Account Information Services (AIS)
A service that enables businesses and institutions to share data with other financial providers, banks, and Third-Party Providers (TPPs).
AIS can be used to analyse financial information and gain insights into account ownership and financial behaviours.
e.g. We use account information services to easily verify potential customers’ identities.
AISP - Account Information Service Provider
An online service provider that collects financial information from end users’ accounts, balances, and transaction information.
It collects from one or more of its users’ banks, either in the format originally provided by the bank or after processing. This is so it can legally display this data back to the end user or to another business entity as instructed by the user.
e.g. Thanks to Account Information Service Providers (AISP) like Emma, I can easily track my spending habits to save more money every month.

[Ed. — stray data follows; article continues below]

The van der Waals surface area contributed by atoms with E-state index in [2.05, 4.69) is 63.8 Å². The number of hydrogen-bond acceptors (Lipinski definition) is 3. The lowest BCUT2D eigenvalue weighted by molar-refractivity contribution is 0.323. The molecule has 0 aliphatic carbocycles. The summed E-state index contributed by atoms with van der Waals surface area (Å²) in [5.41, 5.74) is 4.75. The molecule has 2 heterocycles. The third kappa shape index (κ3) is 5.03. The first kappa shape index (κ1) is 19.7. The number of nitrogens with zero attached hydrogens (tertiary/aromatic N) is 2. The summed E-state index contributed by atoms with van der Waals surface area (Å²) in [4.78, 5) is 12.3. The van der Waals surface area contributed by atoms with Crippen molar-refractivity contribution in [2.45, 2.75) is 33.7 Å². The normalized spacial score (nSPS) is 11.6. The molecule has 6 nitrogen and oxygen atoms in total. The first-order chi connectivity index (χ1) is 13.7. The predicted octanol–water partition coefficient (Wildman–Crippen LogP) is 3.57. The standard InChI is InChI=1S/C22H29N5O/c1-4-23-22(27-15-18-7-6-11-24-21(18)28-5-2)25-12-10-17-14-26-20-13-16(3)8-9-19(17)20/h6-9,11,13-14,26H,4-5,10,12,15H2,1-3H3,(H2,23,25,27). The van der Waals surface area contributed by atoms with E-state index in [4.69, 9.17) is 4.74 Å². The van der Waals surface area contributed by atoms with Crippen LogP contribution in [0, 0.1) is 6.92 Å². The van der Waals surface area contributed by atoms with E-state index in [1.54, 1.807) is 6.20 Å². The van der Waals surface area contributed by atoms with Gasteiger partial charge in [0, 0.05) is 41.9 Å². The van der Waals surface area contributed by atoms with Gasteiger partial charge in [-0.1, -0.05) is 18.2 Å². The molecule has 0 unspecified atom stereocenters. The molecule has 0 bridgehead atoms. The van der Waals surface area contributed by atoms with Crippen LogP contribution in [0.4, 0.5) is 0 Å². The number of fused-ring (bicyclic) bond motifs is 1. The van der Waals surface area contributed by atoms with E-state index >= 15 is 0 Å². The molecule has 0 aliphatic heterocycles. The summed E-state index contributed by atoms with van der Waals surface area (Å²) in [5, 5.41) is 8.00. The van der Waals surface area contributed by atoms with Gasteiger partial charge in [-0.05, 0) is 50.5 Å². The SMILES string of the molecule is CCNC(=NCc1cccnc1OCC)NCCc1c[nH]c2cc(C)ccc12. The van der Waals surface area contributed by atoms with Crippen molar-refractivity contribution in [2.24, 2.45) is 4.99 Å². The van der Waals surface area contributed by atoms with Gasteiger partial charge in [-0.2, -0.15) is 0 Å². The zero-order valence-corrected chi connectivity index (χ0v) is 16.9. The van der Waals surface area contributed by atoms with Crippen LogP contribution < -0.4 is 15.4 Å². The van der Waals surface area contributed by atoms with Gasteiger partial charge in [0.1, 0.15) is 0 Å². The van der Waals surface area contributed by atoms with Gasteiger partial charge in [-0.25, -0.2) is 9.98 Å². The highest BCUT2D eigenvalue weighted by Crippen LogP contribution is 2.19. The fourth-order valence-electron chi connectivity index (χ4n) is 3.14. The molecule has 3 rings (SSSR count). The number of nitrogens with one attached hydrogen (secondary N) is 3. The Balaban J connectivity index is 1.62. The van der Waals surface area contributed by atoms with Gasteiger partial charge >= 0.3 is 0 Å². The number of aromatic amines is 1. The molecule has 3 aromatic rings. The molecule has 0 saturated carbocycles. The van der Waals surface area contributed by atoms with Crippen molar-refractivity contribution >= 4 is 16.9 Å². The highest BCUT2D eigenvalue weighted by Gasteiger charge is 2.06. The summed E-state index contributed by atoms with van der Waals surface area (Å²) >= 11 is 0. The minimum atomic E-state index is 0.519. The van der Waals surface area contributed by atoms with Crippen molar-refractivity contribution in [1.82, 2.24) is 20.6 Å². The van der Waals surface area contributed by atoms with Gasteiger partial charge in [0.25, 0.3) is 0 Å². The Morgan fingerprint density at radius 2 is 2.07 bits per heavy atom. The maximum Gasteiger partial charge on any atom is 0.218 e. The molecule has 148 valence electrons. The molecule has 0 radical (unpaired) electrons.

Agent of AISP/AISP Agent
An organisation that has FCA permissions to ask for user data from banks. They sometimes do this on behalf of other businesses.
ASPSP - Account Servicing Payment Service Provider
A service that enables payment initiation and access to account information for TPPs. As a result of PSD2, all ASPSPs are required to participate in open banking.
e.g. Account Servicing Payment Service Providers (ASPSP) provide and maintain payment accounts for anyone using payment services.
Application Programming Interface (API)
A type of software interface that provides a set of definitions, communication protocols, and tools to help developers easily build applications. APIs offer a way for two or more computer programs to “talk” to each other (i.e. share data).
e.g. Yapily provides high-performance open banking APIs, helping third-party providers connect to banks.